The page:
photo | Shamballah
If you’re one of the many fans of the Italian Renaissance Old Master Michelangelo Merisi da Caravaggio (1571-1610), you look forward to the periodic exhibitions mounted around the world focused on this dramatic Baroque painter and various aspects of his oevre.
This summer it’s the turn of Spain‘s capital, as one of the famous museums of Madrid‘s so-called museums Golden Triangle, the Thyssen-Bornemisza, moves beyond its permanent-collection Caravaggios such as Saint Catherine of Alexandria to host Caravaggio and the Painters of the North, through September 18, exploring this artist’s seminal role in the evolution of Western painting and influence throughout the rest of Europe.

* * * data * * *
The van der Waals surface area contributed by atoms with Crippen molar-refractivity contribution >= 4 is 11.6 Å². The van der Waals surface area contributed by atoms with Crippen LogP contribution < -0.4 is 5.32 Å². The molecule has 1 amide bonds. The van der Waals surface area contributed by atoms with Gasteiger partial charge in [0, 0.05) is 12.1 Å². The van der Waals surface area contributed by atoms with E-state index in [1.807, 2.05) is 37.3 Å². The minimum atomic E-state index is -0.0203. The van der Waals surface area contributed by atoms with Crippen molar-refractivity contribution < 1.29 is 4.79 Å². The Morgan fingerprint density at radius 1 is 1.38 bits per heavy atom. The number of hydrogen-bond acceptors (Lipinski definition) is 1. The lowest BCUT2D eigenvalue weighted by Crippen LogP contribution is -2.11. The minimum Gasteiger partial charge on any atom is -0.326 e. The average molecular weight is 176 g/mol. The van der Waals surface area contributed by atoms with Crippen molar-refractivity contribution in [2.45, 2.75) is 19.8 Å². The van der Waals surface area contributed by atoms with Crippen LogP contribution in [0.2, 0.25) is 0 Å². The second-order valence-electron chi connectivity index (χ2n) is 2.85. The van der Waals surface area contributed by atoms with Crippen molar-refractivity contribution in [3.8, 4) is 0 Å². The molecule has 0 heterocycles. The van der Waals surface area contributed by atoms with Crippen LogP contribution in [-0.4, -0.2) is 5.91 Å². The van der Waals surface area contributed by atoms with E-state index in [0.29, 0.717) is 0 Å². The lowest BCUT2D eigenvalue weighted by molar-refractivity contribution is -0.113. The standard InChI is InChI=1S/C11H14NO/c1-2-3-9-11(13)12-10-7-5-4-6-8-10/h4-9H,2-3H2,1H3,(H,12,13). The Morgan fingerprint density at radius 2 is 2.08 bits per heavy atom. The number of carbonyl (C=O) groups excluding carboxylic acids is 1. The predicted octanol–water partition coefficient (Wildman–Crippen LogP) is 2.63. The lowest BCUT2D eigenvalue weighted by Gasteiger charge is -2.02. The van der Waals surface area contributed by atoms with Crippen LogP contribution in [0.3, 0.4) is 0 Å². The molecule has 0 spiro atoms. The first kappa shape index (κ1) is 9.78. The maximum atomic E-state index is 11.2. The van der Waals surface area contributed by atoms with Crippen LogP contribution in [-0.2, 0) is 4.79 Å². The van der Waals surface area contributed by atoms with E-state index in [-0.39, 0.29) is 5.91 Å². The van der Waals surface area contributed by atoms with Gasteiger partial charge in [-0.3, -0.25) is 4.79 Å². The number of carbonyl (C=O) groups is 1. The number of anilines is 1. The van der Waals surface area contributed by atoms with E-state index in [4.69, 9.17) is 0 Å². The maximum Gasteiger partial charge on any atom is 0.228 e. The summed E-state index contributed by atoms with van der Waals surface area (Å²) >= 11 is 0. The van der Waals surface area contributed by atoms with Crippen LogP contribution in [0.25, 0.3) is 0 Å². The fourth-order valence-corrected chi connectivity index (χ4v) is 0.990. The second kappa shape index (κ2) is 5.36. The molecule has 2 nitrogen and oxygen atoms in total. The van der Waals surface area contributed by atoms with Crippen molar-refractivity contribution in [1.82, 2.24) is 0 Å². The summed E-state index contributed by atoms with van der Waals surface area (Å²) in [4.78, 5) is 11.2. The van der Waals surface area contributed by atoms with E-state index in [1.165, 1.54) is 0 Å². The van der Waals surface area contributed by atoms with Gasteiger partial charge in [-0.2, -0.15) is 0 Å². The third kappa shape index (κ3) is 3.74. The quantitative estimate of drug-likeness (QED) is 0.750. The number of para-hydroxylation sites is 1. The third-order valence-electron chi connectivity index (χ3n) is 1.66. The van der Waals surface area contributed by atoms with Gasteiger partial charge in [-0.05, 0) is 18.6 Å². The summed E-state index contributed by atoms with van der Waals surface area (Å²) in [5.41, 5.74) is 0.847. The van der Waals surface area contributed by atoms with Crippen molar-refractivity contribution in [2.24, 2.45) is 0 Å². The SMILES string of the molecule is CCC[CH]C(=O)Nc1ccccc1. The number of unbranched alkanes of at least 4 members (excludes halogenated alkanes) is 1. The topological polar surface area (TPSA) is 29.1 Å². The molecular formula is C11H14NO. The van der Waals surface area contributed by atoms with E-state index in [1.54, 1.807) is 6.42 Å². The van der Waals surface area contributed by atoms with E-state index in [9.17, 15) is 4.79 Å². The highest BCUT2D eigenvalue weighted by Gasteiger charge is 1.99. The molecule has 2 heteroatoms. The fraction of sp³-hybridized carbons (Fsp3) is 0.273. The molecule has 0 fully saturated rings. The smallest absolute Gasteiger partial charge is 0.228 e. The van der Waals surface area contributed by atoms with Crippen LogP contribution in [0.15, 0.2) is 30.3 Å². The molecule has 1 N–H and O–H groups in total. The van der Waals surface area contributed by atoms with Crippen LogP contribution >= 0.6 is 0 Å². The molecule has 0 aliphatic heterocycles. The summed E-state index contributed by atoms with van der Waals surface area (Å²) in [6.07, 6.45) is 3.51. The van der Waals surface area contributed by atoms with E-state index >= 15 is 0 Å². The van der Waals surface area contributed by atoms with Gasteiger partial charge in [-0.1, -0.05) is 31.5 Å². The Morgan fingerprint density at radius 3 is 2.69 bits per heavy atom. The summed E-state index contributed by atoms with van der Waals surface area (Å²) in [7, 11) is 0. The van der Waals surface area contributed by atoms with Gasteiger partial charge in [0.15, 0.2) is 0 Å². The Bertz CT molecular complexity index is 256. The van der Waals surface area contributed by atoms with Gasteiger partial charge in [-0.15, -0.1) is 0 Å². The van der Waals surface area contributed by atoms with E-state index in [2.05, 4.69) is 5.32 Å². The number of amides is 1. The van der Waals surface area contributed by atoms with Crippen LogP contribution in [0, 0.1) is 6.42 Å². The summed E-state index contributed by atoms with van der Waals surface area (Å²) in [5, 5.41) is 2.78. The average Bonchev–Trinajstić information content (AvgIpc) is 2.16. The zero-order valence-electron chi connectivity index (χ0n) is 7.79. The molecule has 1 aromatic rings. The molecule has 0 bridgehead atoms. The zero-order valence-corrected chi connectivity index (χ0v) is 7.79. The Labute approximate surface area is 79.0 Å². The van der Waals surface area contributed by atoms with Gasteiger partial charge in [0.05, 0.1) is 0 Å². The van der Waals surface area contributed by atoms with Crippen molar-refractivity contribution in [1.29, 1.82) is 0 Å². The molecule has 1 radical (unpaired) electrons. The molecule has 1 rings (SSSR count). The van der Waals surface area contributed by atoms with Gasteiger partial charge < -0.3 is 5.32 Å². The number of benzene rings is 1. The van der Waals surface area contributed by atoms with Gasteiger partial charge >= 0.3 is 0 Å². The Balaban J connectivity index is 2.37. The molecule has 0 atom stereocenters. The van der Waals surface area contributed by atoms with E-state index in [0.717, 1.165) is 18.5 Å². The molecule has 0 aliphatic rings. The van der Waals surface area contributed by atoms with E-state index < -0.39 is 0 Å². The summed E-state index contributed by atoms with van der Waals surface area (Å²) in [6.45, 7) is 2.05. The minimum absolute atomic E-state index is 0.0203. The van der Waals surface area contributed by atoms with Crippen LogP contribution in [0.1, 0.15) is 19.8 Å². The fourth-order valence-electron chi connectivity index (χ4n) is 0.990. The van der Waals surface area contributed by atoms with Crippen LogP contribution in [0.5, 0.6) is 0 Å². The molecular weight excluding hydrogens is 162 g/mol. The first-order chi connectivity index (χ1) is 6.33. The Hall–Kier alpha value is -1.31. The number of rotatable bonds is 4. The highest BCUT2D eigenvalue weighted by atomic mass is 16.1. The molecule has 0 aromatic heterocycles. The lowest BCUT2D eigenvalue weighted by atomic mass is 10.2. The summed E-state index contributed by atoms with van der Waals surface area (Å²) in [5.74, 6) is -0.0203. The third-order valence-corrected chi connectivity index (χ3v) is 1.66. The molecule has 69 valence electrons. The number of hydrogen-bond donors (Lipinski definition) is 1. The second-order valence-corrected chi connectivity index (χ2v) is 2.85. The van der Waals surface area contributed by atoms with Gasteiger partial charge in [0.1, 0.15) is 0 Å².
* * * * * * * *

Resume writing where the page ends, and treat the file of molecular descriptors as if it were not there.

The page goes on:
The 53-painting exposition examines the artist’s evolution from his early Roman period to his final years, characterised by the dramatic chiaroscuro for which Caravaggio has become especially known. Forty-one of those works are actually of the French, Dutch, and other more artists north of the Alps who were influenced by Caravaggio works such as The Musicians (top), including famous names such Peter Paul Rubens. And from the curation of this show, it becomes abundantly clear that the course of art history would have been rather different had this Milan-born genius never existed.
photo: Web Gallery of Art
One interesting note: The exhibition culimates in Caravaggio’s last known painting, The Martyrdom of St. Ursula, on loan from a museum in Naples, and which includes his own self-portrait (it’s the chap in the back holding the lance).